Judge restores protections for Yellowstone grizzly bears
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Two years after federal officials announced their ‘amazing’ recovery, grizzly bears near Yellowstone National Park have been given renewed federal protections by a federal judge who expressed concern that climate change, among other factors, could impair the bears’ hopes for survival. U.S. District Judge Donald Molloy in a 54-page order (Download Order) restored the Endangered Species Act listing for more than 500 bears in and around the park in Wyoming, Montana and Idaho after a coalition of environmental groups argued it was premature to declare the bears ‘recovered’ in 2007.
The judge said the monitoring program designed to maintain the bear population at more than 500 bears has no enforcement mechanism in case numbers decline.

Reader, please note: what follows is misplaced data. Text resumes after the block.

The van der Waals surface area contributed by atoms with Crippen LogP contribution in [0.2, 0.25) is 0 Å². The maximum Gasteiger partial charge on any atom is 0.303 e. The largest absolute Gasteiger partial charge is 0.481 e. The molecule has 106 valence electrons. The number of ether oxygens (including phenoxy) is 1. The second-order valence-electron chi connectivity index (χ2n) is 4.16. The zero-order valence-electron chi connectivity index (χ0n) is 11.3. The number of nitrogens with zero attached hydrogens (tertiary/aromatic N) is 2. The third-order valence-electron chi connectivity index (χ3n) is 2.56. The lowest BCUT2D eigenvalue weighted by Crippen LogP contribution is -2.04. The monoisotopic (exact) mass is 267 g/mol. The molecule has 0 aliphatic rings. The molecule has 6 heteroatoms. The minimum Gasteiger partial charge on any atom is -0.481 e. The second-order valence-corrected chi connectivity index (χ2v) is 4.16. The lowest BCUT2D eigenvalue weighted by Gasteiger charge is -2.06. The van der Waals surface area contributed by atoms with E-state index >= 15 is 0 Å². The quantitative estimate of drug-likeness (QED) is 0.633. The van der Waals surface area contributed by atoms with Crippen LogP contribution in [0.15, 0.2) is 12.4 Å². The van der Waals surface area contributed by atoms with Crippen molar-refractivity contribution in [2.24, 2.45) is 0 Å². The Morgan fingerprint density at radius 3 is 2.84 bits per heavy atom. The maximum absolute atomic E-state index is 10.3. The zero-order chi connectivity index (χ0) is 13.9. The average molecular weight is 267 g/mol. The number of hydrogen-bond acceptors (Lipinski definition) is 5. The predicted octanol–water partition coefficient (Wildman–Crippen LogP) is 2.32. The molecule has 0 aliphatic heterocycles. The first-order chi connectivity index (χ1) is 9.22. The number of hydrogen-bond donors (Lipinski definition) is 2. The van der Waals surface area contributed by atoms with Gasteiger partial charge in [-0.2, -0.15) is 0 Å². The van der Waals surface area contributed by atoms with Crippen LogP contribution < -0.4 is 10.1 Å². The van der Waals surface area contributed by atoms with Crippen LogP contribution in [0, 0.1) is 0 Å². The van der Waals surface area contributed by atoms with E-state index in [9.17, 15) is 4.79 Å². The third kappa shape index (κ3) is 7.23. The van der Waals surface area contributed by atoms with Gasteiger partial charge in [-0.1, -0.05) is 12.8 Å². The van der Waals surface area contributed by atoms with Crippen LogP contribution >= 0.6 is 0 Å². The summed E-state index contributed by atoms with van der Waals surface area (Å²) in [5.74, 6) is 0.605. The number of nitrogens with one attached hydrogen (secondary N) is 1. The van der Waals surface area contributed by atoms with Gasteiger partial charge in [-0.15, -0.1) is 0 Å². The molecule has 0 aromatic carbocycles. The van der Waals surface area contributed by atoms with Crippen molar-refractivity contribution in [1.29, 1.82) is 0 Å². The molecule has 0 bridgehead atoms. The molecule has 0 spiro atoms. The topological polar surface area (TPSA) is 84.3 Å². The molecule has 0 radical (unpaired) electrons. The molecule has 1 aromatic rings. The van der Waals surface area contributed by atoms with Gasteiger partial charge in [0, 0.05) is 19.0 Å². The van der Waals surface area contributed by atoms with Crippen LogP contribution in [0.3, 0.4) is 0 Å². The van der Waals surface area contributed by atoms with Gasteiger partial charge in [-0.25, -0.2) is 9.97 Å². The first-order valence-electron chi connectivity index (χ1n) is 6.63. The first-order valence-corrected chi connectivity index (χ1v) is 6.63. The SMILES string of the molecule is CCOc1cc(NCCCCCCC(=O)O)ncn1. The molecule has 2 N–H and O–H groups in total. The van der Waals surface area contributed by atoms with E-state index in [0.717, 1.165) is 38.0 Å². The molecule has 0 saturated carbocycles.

‘Even if the monitoring were enforceable, the monitoring itself does nothing to protect the grizzly bear population,’ the judge wrote. ‘Instead, there is only a promise of future, unenforceable actions. Promises of future, speculative action are not existing regulatory mechanisms,’ he said.
The judge said federal officials also failed to consider the impacts of global warming and other factors on a primary food source for the grizzlies, whitepark pine nuts, an important food source for the bears.
Federal officials said they were studying the ruling and would decide later how to proceed. Read the full story later.
-- Kim Murphy